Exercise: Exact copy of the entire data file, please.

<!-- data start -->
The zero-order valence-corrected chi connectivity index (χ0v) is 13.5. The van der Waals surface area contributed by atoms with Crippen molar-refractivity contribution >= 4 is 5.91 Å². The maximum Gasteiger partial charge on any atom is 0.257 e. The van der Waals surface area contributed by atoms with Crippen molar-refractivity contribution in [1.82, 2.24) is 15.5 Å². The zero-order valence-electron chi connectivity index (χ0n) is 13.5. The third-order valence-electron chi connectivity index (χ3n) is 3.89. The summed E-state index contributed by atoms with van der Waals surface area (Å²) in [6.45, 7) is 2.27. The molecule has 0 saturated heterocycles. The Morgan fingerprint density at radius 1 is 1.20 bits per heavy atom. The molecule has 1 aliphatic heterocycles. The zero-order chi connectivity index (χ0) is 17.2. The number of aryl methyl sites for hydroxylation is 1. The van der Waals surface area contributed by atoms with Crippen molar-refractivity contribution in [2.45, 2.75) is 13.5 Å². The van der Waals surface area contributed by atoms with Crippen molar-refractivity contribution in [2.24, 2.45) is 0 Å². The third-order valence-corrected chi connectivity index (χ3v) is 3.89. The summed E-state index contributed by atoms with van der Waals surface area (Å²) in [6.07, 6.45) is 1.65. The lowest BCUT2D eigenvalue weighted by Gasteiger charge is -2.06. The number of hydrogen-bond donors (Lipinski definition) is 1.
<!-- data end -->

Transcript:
The zero-order valence-corrected chi connectivity index (χ0v) is 13.5. The van der Waals surface area contributed by atoms with Crippen molar-refractivity contribution >= 4 is 5.91 Å². The maximum Gasteiger partial charge on any atom is 0.257 e. The van der Waals surface area contributed by atoms with Crippen molar-refractivity contribution in [1.82, 2.24) is 15.5 Å². The zero-order valence-electron chi connectivity index (χ0n) is 13.5. The third-order valence-electron chi connectivity index (χ3n) is 3.89. The summed E-state index contributed by atoms with van der Waals surface area (Å²) in [6.45, 7) is 2.27. The molecule has 0 saturated heterocycles. The Morgan fingerprint density at radius 1 is 1.20 bits per heavy atom. The molecule has 1 aliphatic heterocycles. The zero-order chi connectivity index (χ0) is 17.2. The number of aryl methyl sites for hydroxylation is 1. The van der Waals surface area contributed by atoms with Crippen molar-refractivity contribution in [2.45, 2.75) is 13.5 Å². The van der Waals surface area contributed by atoms with Crippen molar-refractivity contribution in [2.24, 2.45) is 0 Å². The third-order valence-corrected chi connectivity index (χ3v) is 3.89. The summed E-state index contributed by atoms with van der Waals surface area (Å²) in [6.07, 6.45) is 1.65. The lowest BCUT2D eigenvalue weighted by Gasteiger charge is -2.06. The number of hydrogen-bond donors (Lipinski definition) is 1.